To illustrate, here are two examples of website copy:

B2B copy:

GreatTools is an enterprise-capable suite of data-quality modules designed for SalesToYou administrators. GreatTools contains modules for data deduplication, normalization, standardization, comparison, verification, import, export, and mass delete, to name a few. These modules have been designed to work on massive data sets at the most sophisticated SalesToYou installs around the world. GreatTools can be operated in a manual mode but also in a 100-percent scheduled unattended mode for large batch jobs.

B2C copy:

Action Cam.
Prove Yourself.

Relive the glory of every hardcore, gravity-defying moment and share it wirelessly via Wi-Fi, thanks to Sony innovation. No other mountable camera combines Carl Zeiss optics, 4x slow motion and low light sensor with a rugged exterior that welcomes mud, snow and water.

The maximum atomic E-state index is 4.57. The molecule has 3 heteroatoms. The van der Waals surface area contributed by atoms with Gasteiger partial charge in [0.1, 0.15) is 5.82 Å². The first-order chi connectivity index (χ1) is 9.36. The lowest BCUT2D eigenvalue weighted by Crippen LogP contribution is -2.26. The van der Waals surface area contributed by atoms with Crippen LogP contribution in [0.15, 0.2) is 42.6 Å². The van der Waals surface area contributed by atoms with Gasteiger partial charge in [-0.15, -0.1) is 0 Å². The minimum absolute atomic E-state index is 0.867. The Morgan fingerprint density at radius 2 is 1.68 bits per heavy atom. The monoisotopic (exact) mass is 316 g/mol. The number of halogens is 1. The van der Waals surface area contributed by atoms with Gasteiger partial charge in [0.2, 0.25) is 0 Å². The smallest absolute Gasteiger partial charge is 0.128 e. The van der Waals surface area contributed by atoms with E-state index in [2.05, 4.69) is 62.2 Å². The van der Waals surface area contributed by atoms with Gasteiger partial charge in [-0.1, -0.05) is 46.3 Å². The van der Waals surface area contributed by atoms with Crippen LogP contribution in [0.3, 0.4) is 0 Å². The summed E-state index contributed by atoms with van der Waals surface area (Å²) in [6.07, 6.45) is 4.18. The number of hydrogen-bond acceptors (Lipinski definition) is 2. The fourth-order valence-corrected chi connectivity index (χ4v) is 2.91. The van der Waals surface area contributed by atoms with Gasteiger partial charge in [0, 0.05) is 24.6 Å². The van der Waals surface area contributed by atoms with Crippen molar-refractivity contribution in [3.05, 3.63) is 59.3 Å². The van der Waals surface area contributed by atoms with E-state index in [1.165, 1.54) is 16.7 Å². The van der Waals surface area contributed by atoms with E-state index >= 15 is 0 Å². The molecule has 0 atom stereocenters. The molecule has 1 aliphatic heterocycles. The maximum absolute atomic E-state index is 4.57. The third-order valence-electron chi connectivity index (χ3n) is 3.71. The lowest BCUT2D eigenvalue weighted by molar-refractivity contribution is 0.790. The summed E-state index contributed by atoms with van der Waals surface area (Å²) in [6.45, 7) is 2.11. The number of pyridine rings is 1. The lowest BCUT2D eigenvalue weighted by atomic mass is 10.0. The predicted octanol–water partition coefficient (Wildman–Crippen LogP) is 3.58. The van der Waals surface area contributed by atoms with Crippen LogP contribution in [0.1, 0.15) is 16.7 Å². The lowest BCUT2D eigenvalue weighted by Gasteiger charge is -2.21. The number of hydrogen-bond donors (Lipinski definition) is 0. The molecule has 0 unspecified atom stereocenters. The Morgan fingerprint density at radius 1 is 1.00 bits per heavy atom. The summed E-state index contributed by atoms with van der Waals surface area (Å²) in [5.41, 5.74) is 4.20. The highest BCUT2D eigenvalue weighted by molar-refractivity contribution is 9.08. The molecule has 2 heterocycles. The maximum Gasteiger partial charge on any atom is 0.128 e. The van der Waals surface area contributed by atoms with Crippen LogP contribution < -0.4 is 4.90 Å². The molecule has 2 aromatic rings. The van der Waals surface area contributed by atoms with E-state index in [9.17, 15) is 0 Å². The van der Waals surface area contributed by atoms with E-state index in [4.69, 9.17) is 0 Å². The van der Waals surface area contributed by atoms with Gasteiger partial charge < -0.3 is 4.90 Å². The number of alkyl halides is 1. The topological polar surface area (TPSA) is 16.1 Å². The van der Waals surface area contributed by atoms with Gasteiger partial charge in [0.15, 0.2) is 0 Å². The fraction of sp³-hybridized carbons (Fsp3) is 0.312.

Which do you find more engaging? If you’re like most people, it’s the video camera content written for consumers. Even when it doesn’t use the word “you,” it speaks directly to the reader, suggesting he or she “relive the glory” and “share it.”

You might be thinking, “Yes, but a video camera is naturally more interesting than an enterprise data cleansing tool.” True, but even the boring tool can have better copy, by focusing on the reader and his or her experience. Compare this rewrite to the original:

Do you just love data deduplication and standardization? Our guess is no.

Hand the drudgery off to GreatTools. Save time while ensuring accurate and up-to-date information with this enterprise-capable suite. It handles a multitude of administrative tasks involved in keeping data clean: data deduplication, normalization, standardization, comparison, verification, import/export, mass delete, and more. Keep database maintenance worry-free by scheduling GreatTools to run regularly. Or operate it manually. GreatTools supports even massive data sets on the most sophisticated SalesToYou installs. Now, you really will love data deduplication!

This revised text may not be as exciting as that for the action camera, but it’s more personal than the original text and speaks directly to the benefits for the user in a much more informal way.

Speak to the business person, not to the business